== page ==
Mobile payments

Concept check and message development of a new M payment service
Layered approach to understand perceived value of the new mobile payment service, its target segment and to determine the most compelling message and positioning themes. What experiences have consumers had with different types of mobile technologies and mobile payment services? Is the new product compelling enough to change current behaviors? What are the primary drivers and barriers to changing behavior? What are primary usage scenarios? Which positioning theme is most relevant, credible and unique?

Testing times

Evaluating New Portfolio Solutions
Validate a new portfolio line up (being planned) including 5 base products (Does the portfolio seem too crowded? If so, what should be removed or consolidated?). Validate whether features allocated to various levels make sense (Should all levels be offered on all base products?). Gauge reaction to various packages, feature combinations and price besides understanding relationship between packages and functionality levels.

Getting Tech-Savvy

Understanding infrastructure solution needs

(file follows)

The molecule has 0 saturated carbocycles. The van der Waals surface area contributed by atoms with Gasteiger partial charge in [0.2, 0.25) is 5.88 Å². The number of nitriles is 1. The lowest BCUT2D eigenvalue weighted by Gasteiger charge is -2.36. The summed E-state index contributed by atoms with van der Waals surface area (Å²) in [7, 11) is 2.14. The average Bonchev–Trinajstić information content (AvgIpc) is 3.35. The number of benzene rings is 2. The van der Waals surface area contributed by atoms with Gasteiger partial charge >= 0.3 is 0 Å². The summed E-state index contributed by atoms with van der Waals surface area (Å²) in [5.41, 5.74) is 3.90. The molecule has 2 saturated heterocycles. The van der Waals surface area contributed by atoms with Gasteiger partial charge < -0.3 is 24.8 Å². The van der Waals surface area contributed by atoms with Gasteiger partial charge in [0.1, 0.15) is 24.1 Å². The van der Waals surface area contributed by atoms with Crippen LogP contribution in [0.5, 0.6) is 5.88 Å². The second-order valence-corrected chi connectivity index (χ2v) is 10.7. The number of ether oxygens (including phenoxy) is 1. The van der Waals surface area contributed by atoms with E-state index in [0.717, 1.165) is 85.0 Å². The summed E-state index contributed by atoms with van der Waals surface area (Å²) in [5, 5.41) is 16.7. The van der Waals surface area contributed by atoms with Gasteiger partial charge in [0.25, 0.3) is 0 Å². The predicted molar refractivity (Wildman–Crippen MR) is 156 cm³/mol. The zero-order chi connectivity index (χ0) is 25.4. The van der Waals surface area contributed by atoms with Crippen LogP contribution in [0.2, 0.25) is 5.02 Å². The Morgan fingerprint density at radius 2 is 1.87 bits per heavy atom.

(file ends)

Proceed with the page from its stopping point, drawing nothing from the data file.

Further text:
Can research help in understanding the overall technology environment of the organizations in terms of employee structuring, annual budgets and IT purchase decisions? What are the challenges that organizations face in dealing with their computing infrastructure? What are the areas of computing infrastructure that are the most problematic therefore, most challenging? (Security, Disaster Recovery, Mobile devices/remote access for end users, Policy and Compliance, Storage management strategy, End user collaboration)

Get Thinning

Acceptance of thin client devices
What are the reasons that restrict deployment of more PCs in an organization? Are there needs that exist in multi-user configuration and what is the consumer’s interest in such options? What is the mindset to thin client solutions (barriers and opportunities)?

Are You a Deserving Employer?

Perceptions of IT organization as an employer among laterals
Are fresh IT graduates aware of the strength of each IT organization and the discipline it operates in? What are the employee expectations from an ideal IT set up? Are there any clear differentiators? What are their pain points and frustrations as also delights with their current environment?

Brand Mantra

Consumer feedback into Naming Architecture
What do consumers and partners feel about the current and future service offerings of the IT company in question (if it includes bundled services covering multiple hardware and software products)? What are the views of customers and partners on current naming hierarchy and tiers, and how relevant are these? What are the possible alternative ways of conceptualizing and categorizing services to future customers?